WABC radio, Birdland 1953
"And it sure does move." Corny announcers. This music - I haven't appreciated and heard the sound with as much enjoyment until after watching a couple interviews with the man, Miles Davis. Dick Cavett and 60 minutes are two great interview examples. He said jazz is an attitude. He teaches me how to listen a certain way, and I only realized recently, it is by how he speaks and what the fuck he says. And I've read his autobio, but I feel closer to it now. The way he can move a conversation with just a simple question or statement similar to how he directs his round and often sensitive trumpet sound. This audience listened. In the band, the pianist Larry had told me of: Wade Legge. One of the few recordings I've heard of him too, and I've even seen his written charts. Gone before his time, incredibly talented, from Buffalo/Rochester area I think. Candido Camero was insane on this percussion too. Larry and perhaps just a few others I've heard had that old bright fresh jazz era spirit to their playing. He learned all his tunes by ear, we used the fake books. If you really listen to it, it makes sense. And it really is so different! But it's not me or my generation, even though I love it and grew up with some of the tunes. It's great to feel some sense of breakthough as a musician. Don Menza was speaking with me at the house which gave me pause for reflection when I went home. I cannot rely on ear alone (those words carry weight and work ethic) and have no preconceptions, no nothing! Surely I wouldn't view it only as a historical but a living (and for the personal vision as it pertains to me, he spoke them to me) advice regarding necessity and manifestation.
It's like learning to speak again. With a computer. Not just to be heard, but just to speak. Child-like even. Saying something. Making sound. I feel as if I don't even know what I sound like! That's alright! Sit down with it. Find it, or have it find you.
This is considerable where I had always thought I felt focused on music but didn't really do my homework (thanks for that lesson Ron, and as I still do...). No way I'll lazily put myself in a box, but have been unreceptive to changing my thought patterns. A major upheaval. It's like Larry told me, you know how to play, you need to learn how to play music. Any my serious musician peers would probably laugh at me for my lack of prowess and knowledge, touting curiosity, but I don't care anyway, I just didn't know how to listen. I still feel I don't, but it's growth, and learning to listen to my self. Not only listen, but actualize it. My musical instinct. Trust in what you're saying both life and music.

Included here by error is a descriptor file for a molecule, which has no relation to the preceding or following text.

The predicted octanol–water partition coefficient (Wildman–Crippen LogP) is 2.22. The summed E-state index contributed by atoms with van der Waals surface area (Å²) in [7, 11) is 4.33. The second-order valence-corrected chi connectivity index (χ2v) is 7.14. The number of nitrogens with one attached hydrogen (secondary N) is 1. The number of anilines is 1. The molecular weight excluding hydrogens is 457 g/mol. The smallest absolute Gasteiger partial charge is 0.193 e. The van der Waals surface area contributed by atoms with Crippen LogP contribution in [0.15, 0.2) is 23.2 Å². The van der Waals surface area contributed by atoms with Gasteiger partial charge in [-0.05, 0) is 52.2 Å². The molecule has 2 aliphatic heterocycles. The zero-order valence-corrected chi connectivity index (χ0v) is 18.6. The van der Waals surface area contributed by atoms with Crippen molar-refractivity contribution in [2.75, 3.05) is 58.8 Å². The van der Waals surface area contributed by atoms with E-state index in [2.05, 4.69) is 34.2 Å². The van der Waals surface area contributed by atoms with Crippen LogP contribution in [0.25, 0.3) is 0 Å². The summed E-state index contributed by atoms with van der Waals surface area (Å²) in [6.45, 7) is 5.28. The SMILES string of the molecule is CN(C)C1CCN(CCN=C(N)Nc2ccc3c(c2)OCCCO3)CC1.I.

I reach toward a vision for my fucking self, fix my attitude, and broach the surface. Deciphering sincerity.
I can understand why Larry and Don and those guys felt this was IT when listening to these recordings. And the concerts! They saw Bird and Dizzy and sat at the bar for two hours afterwards and didn't say a word to anybody, not even each other. Silence. Music will always have that same inner effect, actualized, and even hypnotized. When was the last time you heard a billboard song that stunned you into silence for two hours? I realize Bird wasn't "main" but he was and is later on, and top 40 certainly isn't sounding "new," with the lyrics "do you ever feel like a plastic bag." Will they hold up to history? We are in a new century music friends. Each century usually brings with it a new sound, but music essentially never dies.
We (my peers) are perennial students of this art, and this timestamp. We can have our own thing though. This 120 bpm modern homogenous madness can be gone thanks.
And the sincerity with which Don spoke to me regarding my current rock band path and about his son Nick denote this inward journey as necessary. His aorta burst on the bandstand at the baked potato at age 43, but Don was coming through with the wise palpation of a sage sussing my youngass out! Frank Strazzeri told me everybody plays their own time. That's it. Man it's easy to get caught up in the want to learn things, and skepticize your own vision, and not actually learn things.
Not every artist is born exactly the way they are. Obviously I respect and adore these old giants. I cannot rely on my ear alone, I must give it everything.
I need to go in a cave and draw and play some bone flutes or something. With an occasional hang seasoned about.